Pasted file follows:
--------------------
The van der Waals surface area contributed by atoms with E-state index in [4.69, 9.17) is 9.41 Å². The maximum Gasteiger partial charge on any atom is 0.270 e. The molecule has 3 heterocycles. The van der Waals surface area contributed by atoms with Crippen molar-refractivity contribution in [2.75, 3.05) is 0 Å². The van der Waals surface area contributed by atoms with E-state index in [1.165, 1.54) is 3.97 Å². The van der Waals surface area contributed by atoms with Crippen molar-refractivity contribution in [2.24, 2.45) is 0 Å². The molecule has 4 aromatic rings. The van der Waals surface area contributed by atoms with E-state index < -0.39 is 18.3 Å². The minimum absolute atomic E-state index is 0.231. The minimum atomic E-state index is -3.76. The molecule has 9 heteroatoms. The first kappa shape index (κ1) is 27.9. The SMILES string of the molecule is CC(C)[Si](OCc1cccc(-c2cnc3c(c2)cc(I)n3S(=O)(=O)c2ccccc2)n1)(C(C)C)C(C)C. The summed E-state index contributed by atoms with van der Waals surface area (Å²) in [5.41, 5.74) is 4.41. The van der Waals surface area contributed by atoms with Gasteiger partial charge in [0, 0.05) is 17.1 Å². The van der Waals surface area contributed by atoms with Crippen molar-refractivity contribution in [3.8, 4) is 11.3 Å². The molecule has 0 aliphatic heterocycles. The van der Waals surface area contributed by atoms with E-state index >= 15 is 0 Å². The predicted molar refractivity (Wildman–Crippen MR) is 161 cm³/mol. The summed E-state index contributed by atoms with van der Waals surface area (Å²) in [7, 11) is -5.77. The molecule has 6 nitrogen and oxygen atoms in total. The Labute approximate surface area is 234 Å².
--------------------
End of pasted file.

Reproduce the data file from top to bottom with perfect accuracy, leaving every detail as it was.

The van der Waals surface area contributed by atoms with E-state index in [4.69, 9.17) is 9.41 Å². The maximum Gasteiger partial charge on any atom is 0.270 e. The molecule has 3 heterocycles. The van der Waals surface area contributed by atoms with Crippen molar-refractivity contribution in [2.75, 3.05) is 0 Å². The van der Waals surface area contributed by atoms with E-state index in [1.165, 1.54) is 3.97 Å². The van der Waals surface area contributed by atoms with Crippen molar-refractivity contribution in [2.24, 2.45) is 0 Å². The molecule has 4 aromatic rings. The van der Waals surface area contributed by atoms with E-state index < -0.39 is 18.3 Å². The minimum absolute atomic E-state index is 0.231. The minimum atomic E-state index is -3.76. The molecule has 9 heteroatoms. The first kappa shape index (κ1) is 27.9. The SMILES string of the molecule is CC(C)[Si](OCc1cccc(-c2cnc3c(c2)cc(I)n3S(=O)(=O)c2ccccc2)n1)(C(C)C)C(C)C. The summed E-state index contributed by atoms with van der Waals surface area (Å²) in [5.41, 5.74) is 4.41. The van der Waals surface area contributed by atoms with Gasteiger partial charge in [0, 0.05) is 17.1 Å². The van der Waals surface area contributed by atoms with Crippen molar-refractivity contribution in [3.8, 4) is 11.3 Å². The molecule has 0 aliphatic heterocycles. The van der Waals surface area contributed by atoms with E-state index >= 15 is 0 Å². The predicted molar refractivity (Wildman–Crippen MR) is 161 cm³/mol. The summed E-state index contributed by atoms with van der Waals surface area (Å²) in [7, 11) is -5.77. The molecule has 6 nitrogen and oxygen atoms in total. The Labute approximate surface area is 234 Å².